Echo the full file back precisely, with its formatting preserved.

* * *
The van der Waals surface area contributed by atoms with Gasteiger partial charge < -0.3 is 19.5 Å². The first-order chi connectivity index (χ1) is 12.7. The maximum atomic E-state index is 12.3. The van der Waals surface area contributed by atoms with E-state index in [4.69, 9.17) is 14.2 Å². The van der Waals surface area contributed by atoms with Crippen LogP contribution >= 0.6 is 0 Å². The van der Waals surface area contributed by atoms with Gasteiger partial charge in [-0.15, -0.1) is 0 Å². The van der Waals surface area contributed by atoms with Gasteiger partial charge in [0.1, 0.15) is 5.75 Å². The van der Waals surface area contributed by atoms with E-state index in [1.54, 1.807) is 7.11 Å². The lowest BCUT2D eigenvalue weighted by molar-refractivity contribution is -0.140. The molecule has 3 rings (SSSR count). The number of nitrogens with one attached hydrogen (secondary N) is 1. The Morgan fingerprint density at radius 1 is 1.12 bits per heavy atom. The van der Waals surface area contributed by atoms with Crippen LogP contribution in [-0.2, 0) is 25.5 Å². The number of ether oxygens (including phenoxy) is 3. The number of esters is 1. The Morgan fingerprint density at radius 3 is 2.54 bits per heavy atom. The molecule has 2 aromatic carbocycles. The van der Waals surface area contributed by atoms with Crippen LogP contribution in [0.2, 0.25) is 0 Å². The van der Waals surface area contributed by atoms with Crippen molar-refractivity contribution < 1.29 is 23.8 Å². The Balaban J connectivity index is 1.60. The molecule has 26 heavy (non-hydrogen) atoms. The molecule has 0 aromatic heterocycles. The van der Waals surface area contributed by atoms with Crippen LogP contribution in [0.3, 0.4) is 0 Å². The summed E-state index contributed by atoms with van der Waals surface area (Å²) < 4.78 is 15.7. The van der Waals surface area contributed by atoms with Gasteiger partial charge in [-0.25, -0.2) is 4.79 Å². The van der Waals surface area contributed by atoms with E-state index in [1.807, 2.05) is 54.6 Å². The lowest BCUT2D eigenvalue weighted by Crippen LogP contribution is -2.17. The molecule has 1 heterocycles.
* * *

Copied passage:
The van der Waals surface area contributed by atoms with Gasteiger partial charge < -0.3 is 19.5 Å². The first-order chi connectivity index (χ1) is 12.7. The maximum atomic E-state index is 12.3. The van der Waals surface area contributed by atoms with E-state index in [4.69, 9.17) is 14.2 Å². The van der Waals surface area contributed by atoms with Crippen LogP contribution >= 0.6 is 0 Å². The van der Waals surface area contributed by atoms with Gasteiger partial charge in [-0.15, -0.1) is 0 Å². The van der Waals surface area contributed by atoms with Gasteiger partial charge in [0.1, 0.15) is 5.75 Å². The van der Waals surface area contributed by atoms with E-state index in [1.54, 1.807) is 7.11 Å². The lowest BCUT2D eigenvalue weighted by molar-refractivity contribution is -0.140. The molecule has 3 rings (SSSR count). The number of nitrogens with one attached hydrogen (secondary N) is 1. The Morgan fingerprint density at radius 1 is 1.12 bits per heavy atom. The van der Waals surface area contributed by atoms with Crippen LogP contribution in [-0.2, 0) is 25.5 Å². The number of ether oxygens (including phenoxy) is 3. The number of esters is 1. The Morgan fingerprint density at radius 3 is 2.54 bits per heavy atom. The molecule has 2 aromatic carbocycles. The van der Waals surface area contributed by atoms with Crippen LogP contribution in [0.2, 0.25) is 0 Å². The van der Waals surface area contributed by atoms with Crippen molar-refractivity contribution < 1.29 is 23.8 Å². The Balaban J connectivity index is 1.60. The molecule has 26 heavy (non-hydrogen) atoms. The molecule has 0 aromatic heterocycles. The van der Waals surface area contributed by atoms with Crippen LogP contribution in [0.3, 0.4) is 0 Å². The summed E-state index contributed by atoms with van der Waals surface area (Å²) < 4.78 is 15.7. The van der Waals surface area contributed by atoms with Gasteiger partial charge in [-0.25, -0.2) is 4.79 Å². The van der Waals surface area contributed by atoms with E-state index in [1.807, 2.05) is 54.6 Å². The lowest BCUT2D eigenvalue weighted by Crippen LogP contribution is -2.17. The molecule has 1 heterocycles.